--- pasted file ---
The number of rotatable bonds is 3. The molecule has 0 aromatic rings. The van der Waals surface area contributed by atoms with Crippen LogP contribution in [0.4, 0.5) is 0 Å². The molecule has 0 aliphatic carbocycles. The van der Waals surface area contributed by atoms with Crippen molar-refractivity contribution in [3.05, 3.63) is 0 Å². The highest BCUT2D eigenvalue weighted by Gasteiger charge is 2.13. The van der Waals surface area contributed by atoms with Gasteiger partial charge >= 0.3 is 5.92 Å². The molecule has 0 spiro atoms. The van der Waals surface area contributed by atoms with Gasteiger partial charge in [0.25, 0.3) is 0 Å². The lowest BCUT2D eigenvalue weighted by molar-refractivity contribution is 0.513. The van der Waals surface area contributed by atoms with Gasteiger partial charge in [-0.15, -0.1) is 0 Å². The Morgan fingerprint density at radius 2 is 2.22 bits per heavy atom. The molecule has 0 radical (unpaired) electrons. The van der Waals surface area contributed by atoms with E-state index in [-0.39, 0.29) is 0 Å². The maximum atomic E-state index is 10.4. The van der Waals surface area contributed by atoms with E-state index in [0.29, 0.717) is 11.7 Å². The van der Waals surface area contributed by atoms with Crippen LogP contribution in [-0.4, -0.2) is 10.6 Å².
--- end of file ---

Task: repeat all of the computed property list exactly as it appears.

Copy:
The number of rotatable bonds is 3. The molecule has 0 aromatic rings. The van der Waals surface area contributed by atoms with Crippen LogP contribution in [0.4, 0.5) is 0 Å². The molecule has 0 aliphatic carbocycles. The van der Waals surface area contributed by atoms with Crippen molar-refractivity contribution in [3.05, 3.63) is 0 Å². The highest BCUT2D eigenvalue weighted by Gasteiger charge is 2.13. The van der Waals surface area contributed by atoms with Gasteiger partial charge >= 0.3 is 5.92 Å². The molecule has 0 spiro atoms. The van der Waals surface area contributed by atoms with Gasteiger partial charge in [0.25, 0.3) is 0 Å². The lowest BCUT2D eigenvalue weighted by molar-refractivity contribution is 0.513. The van der Waals surface area contributed by atoms with Gasteiger partial charge in [-0.15, -0.1) is 0 Å². The Morgan fingerprint density at radius 2 is 2.22 bits per heavy atom. The molecule has 0 radical (unpaired) electrons. The van der Waals surface area contributed by atoms with E-state index in [-0.39, 0.29) is 0 Å². The maximum atomic E-state index is 10.4. The van der Waals surface area contributed by atoms with E-state index in [0.29, 0.717) is 11.7 Å². The van der Waals surface area contributed by atoms with Crippen LogP contribution in [-0.4, -0.2) is 10.6 Å².